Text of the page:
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rbndr – Simple DNS Rebinding Service

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rbndr is a very simple, non-conforming, name server for testing software against DNS rebinding vulnerabilities. The server responds to queries by randomly selecting one of the addresses specified in the hostname and returning it as the answer with a very low ttl.

https://en.wikipedia.org/wiki/DNS_rebinding

DNS rebinding is a form of TOCTOU (time of check, time of use) vulnerability. You would use it if you have a service that uses “preflight” checks incorrectly to modify security properties. For example, consider a (fictional) browser plugin that has an api like this:
AllowUntrustedAccess("foobar.com"); SendArbitraryRequests("foobar.com");

And

AllowUntrustedAccess()

simply sends a preflight HTTP request to the host:

GET /CanIDisableSecurity HTTP/1.1

If the service returns 200, then the plugin allows the hostpage complete access to that hostname. This might be a security vulnerability, because you can specify a rbndr hostname that will switch between a host you control and a host you don’t. The plugin might allow complete access to an arbitrary ip address (e.g. an internal service, or localhost) even if that service would not normally permit the preflight check.
This might sound unrealistic, but that’s exactly how Adobe Flash, Oracle Java and lots of other products worked in the past, and many other products still work.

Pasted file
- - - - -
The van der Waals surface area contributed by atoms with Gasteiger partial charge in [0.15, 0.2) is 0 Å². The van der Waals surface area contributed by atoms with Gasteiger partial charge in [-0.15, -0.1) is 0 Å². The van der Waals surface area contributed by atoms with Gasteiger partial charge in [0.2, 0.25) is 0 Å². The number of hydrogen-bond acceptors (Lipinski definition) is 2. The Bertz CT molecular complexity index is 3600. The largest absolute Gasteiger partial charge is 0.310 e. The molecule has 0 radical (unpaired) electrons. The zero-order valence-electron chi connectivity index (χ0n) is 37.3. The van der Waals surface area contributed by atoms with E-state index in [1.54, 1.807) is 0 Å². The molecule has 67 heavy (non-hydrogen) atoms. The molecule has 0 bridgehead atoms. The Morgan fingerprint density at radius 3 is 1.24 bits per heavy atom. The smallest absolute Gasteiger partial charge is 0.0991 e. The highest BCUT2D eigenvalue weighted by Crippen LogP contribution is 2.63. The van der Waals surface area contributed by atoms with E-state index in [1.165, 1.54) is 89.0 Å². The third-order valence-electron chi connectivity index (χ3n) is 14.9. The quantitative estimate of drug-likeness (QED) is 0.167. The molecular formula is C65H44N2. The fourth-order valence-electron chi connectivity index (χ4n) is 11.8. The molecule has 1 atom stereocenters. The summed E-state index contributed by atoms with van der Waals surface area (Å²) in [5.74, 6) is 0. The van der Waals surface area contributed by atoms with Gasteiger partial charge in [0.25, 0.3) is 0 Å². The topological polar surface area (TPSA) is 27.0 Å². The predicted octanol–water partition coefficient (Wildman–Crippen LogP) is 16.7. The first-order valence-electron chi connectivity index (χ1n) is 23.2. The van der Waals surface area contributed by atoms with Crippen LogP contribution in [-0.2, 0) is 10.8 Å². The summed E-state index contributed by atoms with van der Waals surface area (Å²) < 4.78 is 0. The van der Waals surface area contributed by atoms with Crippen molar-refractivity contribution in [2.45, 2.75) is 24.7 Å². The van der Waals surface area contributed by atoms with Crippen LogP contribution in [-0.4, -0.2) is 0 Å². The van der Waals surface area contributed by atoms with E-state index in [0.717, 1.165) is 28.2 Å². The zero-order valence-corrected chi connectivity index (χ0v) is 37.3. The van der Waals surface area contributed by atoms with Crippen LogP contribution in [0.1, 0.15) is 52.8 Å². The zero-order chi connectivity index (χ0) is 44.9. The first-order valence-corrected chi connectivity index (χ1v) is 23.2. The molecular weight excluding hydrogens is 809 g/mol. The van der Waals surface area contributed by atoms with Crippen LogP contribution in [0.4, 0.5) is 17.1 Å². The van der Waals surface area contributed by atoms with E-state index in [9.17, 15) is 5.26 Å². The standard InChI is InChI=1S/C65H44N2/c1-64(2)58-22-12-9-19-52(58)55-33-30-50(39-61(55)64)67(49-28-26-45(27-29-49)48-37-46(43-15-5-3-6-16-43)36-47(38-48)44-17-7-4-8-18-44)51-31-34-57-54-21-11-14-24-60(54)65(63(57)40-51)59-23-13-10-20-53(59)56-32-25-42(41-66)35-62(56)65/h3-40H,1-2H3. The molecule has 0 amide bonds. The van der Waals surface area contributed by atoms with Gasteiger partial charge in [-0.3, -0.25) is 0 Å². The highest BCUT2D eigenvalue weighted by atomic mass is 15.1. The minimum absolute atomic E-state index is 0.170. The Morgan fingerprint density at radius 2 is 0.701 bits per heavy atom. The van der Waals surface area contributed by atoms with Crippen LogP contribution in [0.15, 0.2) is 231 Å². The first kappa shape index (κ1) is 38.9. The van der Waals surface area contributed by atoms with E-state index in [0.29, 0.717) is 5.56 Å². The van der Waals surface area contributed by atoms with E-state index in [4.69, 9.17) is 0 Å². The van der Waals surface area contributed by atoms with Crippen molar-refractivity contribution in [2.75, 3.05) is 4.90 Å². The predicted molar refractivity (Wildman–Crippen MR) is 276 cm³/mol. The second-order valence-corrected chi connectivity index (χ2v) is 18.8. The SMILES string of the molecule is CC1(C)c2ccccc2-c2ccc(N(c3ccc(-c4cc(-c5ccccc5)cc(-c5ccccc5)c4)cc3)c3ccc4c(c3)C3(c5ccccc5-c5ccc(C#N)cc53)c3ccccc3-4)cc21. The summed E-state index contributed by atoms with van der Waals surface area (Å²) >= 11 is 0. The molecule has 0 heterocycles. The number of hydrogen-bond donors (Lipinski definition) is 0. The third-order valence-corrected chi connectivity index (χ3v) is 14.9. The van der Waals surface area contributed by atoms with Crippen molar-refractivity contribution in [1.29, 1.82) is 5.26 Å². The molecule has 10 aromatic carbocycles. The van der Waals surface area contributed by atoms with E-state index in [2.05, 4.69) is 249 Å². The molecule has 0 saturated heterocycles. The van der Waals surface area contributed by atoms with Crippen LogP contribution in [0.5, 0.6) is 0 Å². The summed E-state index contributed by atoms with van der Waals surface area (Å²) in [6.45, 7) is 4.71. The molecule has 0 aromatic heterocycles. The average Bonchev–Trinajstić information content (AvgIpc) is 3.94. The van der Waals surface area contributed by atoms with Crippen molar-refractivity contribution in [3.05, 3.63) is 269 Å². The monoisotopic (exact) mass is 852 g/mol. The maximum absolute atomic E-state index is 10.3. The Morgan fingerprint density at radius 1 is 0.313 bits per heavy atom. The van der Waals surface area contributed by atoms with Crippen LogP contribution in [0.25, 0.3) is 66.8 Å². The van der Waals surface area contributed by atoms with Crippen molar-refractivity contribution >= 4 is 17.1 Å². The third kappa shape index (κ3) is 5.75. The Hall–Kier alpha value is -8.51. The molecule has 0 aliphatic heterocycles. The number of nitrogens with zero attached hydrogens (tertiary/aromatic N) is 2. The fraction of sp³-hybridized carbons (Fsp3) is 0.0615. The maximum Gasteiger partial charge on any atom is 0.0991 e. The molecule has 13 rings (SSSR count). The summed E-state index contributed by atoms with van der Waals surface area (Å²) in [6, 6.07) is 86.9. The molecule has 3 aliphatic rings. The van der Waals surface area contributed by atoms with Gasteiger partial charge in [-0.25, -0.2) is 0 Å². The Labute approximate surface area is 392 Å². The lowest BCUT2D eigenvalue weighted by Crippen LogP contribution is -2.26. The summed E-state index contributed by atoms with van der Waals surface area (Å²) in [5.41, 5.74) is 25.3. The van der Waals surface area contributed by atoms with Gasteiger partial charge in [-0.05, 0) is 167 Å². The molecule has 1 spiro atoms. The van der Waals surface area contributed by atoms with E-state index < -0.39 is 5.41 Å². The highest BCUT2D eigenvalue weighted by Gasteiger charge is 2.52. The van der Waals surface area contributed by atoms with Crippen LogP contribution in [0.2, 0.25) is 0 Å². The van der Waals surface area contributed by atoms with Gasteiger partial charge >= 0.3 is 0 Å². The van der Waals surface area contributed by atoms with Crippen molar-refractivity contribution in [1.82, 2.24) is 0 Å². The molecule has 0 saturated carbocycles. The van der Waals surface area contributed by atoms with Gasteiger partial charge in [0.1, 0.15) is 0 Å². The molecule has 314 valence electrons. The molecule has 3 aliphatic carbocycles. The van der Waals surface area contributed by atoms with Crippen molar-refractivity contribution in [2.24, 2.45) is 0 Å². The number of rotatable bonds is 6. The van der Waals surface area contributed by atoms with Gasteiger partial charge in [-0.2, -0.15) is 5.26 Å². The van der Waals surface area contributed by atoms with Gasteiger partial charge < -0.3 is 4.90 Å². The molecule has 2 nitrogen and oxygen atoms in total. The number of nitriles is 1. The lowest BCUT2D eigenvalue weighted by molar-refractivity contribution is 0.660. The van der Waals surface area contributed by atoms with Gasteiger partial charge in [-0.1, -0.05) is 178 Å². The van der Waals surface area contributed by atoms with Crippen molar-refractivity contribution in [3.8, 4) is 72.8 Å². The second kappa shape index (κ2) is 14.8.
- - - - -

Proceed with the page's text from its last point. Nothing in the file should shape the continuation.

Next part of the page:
Read about how Adobe tried to resolve this problem in Flash here, https://www.adobe.com/devnet/flashplayer/articles/fplayer9_security.html
For software that is vulnerable to this class of attack, rbndr is an easy way to test without having to modify

/etc/hosts

or setup your own nameserver. If the software associates the result with just the hostname and not the hostname and ip address, then you can grant yourself access to any ip address.
The format for hostnames is simply

<ipv4 in base-16>.<ipv4 in base-16>.rbndr.us

But you can use this website to convert from dotted quads if you prefer:
https://lock.cmpxchg8b.com/rebinder.html
For example, to switch between

127.0.0.1

and

192.168.0.1

you would encode them as dwords, and then use:

7f000001.c0a80001.rbndr.us

Let’s test it out:

$ host 7f000001.c0a80001.rbndr.us 7f000001.c0a80001.rbndr.us has address 192.168.0.1 $ host 7f000001.c0a80001.rbndr.us 7f000001.c0a80001.rbndr.us has address 192.168.0.1 $ host 7f000001.c0a80001.rbndr.us 7f000001.c0a80001.rbndr.us has address 192.168.0.1 $ host 7f000001.c0a80001.rbndr.us 7f000001.c0a80001.rbndr.us has address 127.0.0.1 $ host 7f000001.c0a80001.rbndr.us 7f000001.c0a80001.rbndr.us has address 127.0.0.1 $ host 7f000001.c0a80001.rbndr.us 7f000001.c0a80001.rbndr.us has address 192.168.0.1 $ host 7f000001.c0a80001.rbndr.us 7f000001.c0a80001.rbndr.us has address 127.0.0.1 $ host 7f000001.c0a80001.rbndr.us 7f000001.c0a80001.rbndr.us has address 127.0.0.1 $ host 7f000001.c0a80001.rbndr.us 7f000001.c0a80001.rbndr.us has address 192.168.0.1

As you can see, the server randomly returns one of the addresses. You might do something like this (in pseudo-code):

// Keep calling api until it resolves to the address you control and you get granted access while (AllowUntrustedAccesss("7f000001.c0a80001.rbndr.us") != true) ; // Access granted, now wait for it to re-bind while (ConnectToPort("7f000001.c0a80001.rbndr.us", 123) != true) ; // Now you have access to localhost:123 even though localhost did not opt-in to reduced security. SomethingEvil();

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